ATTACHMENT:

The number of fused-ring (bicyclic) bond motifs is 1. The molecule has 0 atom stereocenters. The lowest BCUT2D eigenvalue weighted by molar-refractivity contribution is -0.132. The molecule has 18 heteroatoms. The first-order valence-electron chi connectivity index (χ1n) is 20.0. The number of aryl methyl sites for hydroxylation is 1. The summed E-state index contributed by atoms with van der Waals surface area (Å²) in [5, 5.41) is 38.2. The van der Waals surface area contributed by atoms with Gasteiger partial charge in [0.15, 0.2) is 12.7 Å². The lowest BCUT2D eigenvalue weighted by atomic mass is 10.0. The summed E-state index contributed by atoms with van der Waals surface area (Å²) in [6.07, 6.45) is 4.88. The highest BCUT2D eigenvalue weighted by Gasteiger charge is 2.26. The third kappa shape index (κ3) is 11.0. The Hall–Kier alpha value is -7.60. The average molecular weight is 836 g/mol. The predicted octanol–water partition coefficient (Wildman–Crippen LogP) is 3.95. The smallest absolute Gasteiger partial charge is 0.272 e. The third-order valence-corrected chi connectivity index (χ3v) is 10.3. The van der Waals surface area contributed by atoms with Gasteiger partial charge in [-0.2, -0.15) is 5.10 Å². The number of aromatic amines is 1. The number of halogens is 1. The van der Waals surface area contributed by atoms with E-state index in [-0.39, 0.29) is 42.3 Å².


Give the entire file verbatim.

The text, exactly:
The number of fused-ring (bicyclic) bond motifs is 1. The molecule has 0 atom stereocenters. The lowest BCUT2D eigenvalue weighted by molar-refractivity contribution is -0.132. The molecule has 18 heteroatoms. The first-order valence-electron chi connectivity index (χ1n) is 20.0. The number of aryl methyl sites for hydroxylation is 1. The summed E-state index contributed by atoms with van der Waals surface area (Å²) in [5, 5.41) is 38.2. The van der Waals surface area contributed by atoms with Gasteiger partial charge in [0.15, 0.2) is 12.7 Å². The lowest BCUT2D eigenvalue weighted by atomic mass is 10.0. The summed E-state index contributed by atoms with van der Waals surface area (Å²) in [6.07, 6.45) is 4.88. The highest BCUT2D eigenvalue weighted by Gasteiger charge is 2.26. The third kappa shape index (κ3) is 11.0. The Hall–Kier alpha value is -7.60. The average molecular weight is 836 g/mol. The predicted octanol–water partition coefficient (Wildman–Crippen LogP) is 3.95. The smallest absolute Gasteiger partial charge is 0.272 e. The third-order valence-corrected chi connectivity index (χ3v) is 10.3. The van der Waals surface area contributed by atoms with Gasteiger partial charge in [-0.2, -0.15) is 5.10 Å². The number of aromatic amines is 1. The number of halogens is 1. The van der Waals surface area contributed by atoms with E-state index in [-0.39, 0.29) is 42.3 Å².